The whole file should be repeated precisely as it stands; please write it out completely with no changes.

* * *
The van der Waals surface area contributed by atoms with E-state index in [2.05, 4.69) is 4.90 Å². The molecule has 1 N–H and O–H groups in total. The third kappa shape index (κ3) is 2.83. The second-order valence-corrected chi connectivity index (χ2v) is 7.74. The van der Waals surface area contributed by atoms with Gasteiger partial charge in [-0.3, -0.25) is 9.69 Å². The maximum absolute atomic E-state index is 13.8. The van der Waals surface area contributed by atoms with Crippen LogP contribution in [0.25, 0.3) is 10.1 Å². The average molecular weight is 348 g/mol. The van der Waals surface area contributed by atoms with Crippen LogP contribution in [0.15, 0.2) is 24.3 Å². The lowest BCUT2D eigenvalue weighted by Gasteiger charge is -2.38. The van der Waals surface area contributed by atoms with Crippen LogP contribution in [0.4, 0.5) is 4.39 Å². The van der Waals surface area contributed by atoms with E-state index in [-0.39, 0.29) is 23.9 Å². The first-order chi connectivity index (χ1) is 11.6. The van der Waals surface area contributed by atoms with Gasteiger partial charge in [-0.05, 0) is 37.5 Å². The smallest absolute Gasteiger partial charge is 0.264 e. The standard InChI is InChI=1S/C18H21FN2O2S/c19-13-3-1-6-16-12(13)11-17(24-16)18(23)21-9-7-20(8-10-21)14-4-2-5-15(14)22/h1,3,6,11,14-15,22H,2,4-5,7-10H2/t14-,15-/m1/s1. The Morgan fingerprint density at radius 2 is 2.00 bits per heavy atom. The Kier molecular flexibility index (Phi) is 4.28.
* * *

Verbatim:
The van der Waals surface area contributed by atoms with E-state index in [2.05, 4.69) is 4.90 Å². The molecule has 1 N–H and O–H groups in total. The third kappa shape index (κ3) is 2.83. The second-order valence-corrected chi connectivity index (χ2v) is 7.74. The van der Waals surface area contributed by atoms with Gasteiger partial charge in [-0.3, -0.25) is 9.69 Å². The maximum absolute atomic E-state index is 13.8. The van der Waals surface area contributed by atoms with Crippen LogP contribution in [0.25, 0.3) is 10.1 Å². The average molecular weight is 348 g/mol. The van der Waals surface area contributed by atoms with Crippen LogP contribution in [0.15, 0.2) is 24.3 Å². The lowest BCUT2D eigenvalue weighted by Gasteiger charge is -2.38. The van der Waals surface area contributed by atoms with Crippen LogP contribution in [0.4, 0.5) is 4.39 Å². The van der Waals surface area contributed by atoms with E-state index in [-0.39, 0.29) is 23.9 Å². The first-order chi connectivity index (χ1) is 11.6. The van der Waals surface area contributed by atoms with Gasteiger partial charge in [-0.05, 0) is 37.5 Å². The smallest absolute Gasteiger partial charge is 0.264 e. The standard InChI is InChI=1S/C18H21FN2O2S/c19-13-3-1-6-16-12(13)11-17(24-16)18(23)21-9-7-20(8-10-21)14-4-2-5-15(14)22/h1,3,6,11,14-15,22H,2,4-5,7-10H2/t14-,15-/m1/s1. The Morgan fingerprint density at radius 2 is 2.00 bits per heavy atom. The Kier molecular flexibility index (Phi) is 4.28.